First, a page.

Finally, we’ve gotten to the Bowe Bergdahl trial and are finding out some very interesting things. In case you’ve forgotten, Bergdahl is the Army soldier who left his assigned duty station on a combat outpost in Afghanistan. He left his weapon, night vision devices and body armor — and deserted his post. Those are the facts, simple and true.
Now, it seems Bergdahl’s defense could be based upon what are being termed “mitigating” factors.
As reported in Military.com:
Five years of torment at the hands of what one witness called “psychopathic sadists” make it likely that Sgt. Bowe Bergdahl would serve little if any jail time, military lawyers said, even if he were court-martialed and found guilty of desertion and misconduct.
Testimony about Bergdahl’s horrific treatment by the Taliban-associated Haqqani network — as well as other evidence largely undisputed by prosecutors at his Article 32 probable-cause hearing on whether he should face court-martial — revealed significant mitigating factors, experts said. That evidence, if left unchallenged, would probably spare him confinement were he convicted, the lawyers said, and could replace court-martial with another disposition.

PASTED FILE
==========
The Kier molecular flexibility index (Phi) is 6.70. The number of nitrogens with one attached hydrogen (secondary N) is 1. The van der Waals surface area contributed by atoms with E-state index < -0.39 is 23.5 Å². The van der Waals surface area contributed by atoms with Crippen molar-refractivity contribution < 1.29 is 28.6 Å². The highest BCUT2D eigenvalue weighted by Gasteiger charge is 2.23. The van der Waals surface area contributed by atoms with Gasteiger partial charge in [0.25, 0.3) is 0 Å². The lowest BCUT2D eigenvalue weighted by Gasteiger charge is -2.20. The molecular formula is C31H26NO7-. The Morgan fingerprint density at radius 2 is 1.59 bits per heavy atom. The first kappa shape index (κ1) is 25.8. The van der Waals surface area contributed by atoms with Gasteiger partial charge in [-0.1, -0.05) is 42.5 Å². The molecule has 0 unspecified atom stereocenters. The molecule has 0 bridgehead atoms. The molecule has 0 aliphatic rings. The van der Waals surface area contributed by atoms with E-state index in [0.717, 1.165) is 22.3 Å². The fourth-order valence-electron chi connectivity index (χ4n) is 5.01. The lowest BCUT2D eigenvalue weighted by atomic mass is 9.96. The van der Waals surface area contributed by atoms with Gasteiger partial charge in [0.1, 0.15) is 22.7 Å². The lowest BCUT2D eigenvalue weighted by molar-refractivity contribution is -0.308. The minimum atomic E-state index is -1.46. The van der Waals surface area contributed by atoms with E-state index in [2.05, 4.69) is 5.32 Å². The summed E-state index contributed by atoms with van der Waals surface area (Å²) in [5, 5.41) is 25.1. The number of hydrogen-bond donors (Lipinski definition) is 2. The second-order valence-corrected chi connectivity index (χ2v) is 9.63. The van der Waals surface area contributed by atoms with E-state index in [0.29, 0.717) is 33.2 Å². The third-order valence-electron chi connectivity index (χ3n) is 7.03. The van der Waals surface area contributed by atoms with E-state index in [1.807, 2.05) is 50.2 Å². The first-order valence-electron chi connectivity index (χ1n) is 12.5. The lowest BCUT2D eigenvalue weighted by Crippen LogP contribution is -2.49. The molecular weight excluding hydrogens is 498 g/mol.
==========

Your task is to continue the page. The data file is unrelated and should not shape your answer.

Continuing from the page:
“It’s hard for me to imagine either a judge or a military panel sentencing him to any additional confinement with the facts of this case,” said Victor Hansen, a former Army lawyer who’s now an associate law professor at the New England School of Law. “From a fairness point, what more do we want to punish him for?”
Lt. Col. Mark Visger, who presided over Bergdahl’s two-day hearing in San Antonio last month, is expected to provide his recommendations Monday to Gen. Robert Abrams, commander of the U.S. Forces Command. Abrams inherited convening authority in the case after Gen. Mark Milley, who in March charged Bergdahl, was promoted to Army chief of staff.
But the recommendation is just that; Abrams could disregard it. It’s also possible that prosecutors, who did not dispute evidence nor introduce aggravating evidence, might do so if Abrams sends the case to court-martial.
I have two words for this assertion about “mitigating factors” — bovine excrement! What kind of insidious crap is this? Let’s be very honest, there’s only one mitigating factor: Bowe Bergdahl wouldn’t have been in the hands of the Haqqani Network if he’d kept his arse on his combat outpost. Have we lost all sense of individual responsibility in our society and the military?